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Alfonso Batalla’s work strikes a chord with the viewer, vibrating quite deep within. Gracefully simple in both motif and execution, its equipoise in composition and collected calmness soon give way to an underlying provocation and confusion addressing each of us where it might hurt emotionally.

Faced with void space, emptiness, decay, a sense of waiting and a lingering presence of something missing, the viewer is forced to explore within themselves and confront the intimate feeling of loneliness which we all carry with us.

We feel Pink Floyd said it best:

"What shall we use To fill the empty spaces Where we used to talk? How shall I fill The final places? How should I complete the wall...

What shall we use to fill the empty spaces where waves of hunger roam. Shall we set out across this sea of faces in search of more and more applause?"

We applaud Alfonso Batalla for both his creative talent and photographic skill, for making art reminiscent of music and for striking this very chord!

The name of this work borrows the French term "Solitude" from Georges Moustaky song "Ma solitude" where loneliness is said to become our best friend.


Even not being a particularly cheerful song, "Ma solitude" reminds me of my youth, days of vine and roses, night, joy and disco, surrounded always with people. Nowadays I assume that a certain degree of loneliness (being physical solitude or a form of mental isolation) is a need to think, conceive new projects, face our pains and fears, know ourselves and create.

This is the kind of constructive loneliness that fills the pages of this book. Empty spaces, mostly cold and inhuman, invite us to come in and fill them with our feelings while we discover our true nature.

"Rooms of Solitude" consist on two chapters.

In the first of them, this one, "No People Places", that universal law that states that every empty space tends to be filled is met. There is "something" in those empty rooms, there is anon-presence, an absence there, a short of "no-people". It seems that everithing is ready for an human being to inhabite within those walls. And that presence could only be the obvserver himself.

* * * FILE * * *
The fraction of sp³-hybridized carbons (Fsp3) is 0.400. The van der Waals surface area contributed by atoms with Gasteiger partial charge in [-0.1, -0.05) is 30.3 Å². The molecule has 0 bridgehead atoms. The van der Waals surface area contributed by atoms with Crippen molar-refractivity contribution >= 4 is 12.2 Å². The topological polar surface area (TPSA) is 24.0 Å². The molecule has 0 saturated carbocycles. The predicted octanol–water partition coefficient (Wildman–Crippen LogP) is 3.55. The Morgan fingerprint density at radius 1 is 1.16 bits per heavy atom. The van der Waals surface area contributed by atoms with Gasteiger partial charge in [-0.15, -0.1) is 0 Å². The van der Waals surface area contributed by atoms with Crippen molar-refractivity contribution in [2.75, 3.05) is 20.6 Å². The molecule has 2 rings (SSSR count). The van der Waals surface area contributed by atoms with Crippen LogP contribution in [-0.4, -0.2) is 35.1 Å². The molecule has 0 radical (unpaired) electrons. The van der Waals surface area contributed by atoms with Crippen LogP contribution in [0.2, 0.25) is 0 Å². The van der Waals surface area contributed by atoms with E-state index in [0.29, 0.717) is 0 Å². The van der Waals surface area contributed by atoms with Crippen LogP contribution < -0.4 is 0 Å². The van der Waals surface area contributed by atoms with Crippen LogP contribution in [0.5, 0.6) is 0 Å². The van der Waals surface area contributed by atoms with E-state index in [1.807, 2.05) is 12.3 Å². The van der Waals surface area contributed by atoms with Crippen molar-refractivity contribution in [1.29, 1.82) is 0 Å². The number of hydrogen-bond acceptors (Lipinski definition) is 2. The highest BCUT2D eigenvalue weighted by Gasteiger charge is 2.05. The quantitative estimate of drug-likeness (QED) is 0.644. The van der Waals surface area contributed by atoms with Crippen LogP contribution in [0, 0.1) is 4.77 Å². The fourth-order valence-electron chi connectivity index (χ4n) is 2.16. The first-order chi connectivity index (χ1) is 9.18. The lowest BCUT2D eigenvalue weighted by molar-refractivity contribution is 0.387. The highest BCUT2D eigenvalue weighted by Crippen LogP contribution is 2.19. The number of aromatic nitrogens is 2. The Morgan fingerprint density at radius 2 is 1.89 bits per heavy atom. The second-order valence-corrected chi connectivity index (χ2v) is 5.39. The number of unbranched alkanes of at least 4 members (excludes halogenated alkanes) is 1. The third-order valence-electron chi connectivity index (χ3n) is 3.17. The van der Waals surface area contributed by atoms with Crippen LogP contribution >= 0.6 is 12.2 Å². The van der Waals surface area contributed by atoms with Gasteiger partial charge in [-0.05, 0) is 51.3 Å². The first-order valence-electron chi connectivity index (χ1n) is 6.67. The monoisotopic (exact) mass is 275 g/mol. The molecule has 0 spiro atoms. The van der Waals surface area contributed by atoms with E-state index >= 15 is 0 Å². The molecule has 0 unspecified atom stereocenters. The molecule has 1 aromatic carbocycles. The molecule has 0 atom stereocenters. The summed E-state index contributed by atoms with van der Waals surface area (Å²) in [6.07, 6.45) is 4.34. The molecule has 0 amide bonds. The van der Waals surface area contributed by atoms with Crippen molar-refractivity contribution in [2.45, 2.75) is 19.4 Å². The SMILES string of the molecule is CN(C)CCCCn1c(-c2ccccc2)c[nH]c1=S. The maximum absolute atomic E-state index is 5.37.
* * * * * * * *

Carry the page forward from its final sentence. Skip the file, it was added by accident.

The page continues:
Thus, the spectator becomes a true being-in-the-world taking his true nature as soon as he cares by accepting the invitation/need of the empty room to be filled. At the same time, that heartless and inexpressive space becomes distressing and creates anxiety and shows that being is always falling, being towards death, following Heidegger and existentialism theories.

In the second chapter "Shout out to loneliness" the behaviour of these rooms and spaces becomes more proactive. The formulation of light, perspective, scene, foreground, background, abstract textures or lack of detail, speaks to the viewer. They no longer invite him but want to chat with him, shouting their own messages and forwarding an answer. They prevent us from looking at the space itself as we centre our attention to details.

The bodies, the concrete matter, rise above hide the being in itself to wallow in an insane existence. Existentialist interpretation perfectly portraits what our day to day life is when  rhythm of existence precludes our being. Distress is the only force capable of turning us over and into ourselves to have a glance of our true nature.

These lone voids are intriguing but they prove that beauty resides in the true being, and it has more to do with decay that with order, maybe precisely because the "falling" nature of being.

Finally, the images in this book, just a part of an endless and open work as usual, share some features. First of all: in all of them the time factor doesnt exist. These places seem to be frozen in time. Secondly: there is a kind of connection as if any kind of quantic dimension or superstring links them. The rooms in this book are of the most various nature: homes, offices, clinics, hotels, classrooms... they have been shot in different coutries around the world and with architectural syles that are diverse. However, one thing unites them, something that can only be their own true being. When some of them are shown as a diptych though the pages of the book, the relation betwen them is so intense that suprises the author who knows how far and how different to each other are.

Maybe that is a statement implying the timeless and the universality of being in constant decline and mutation.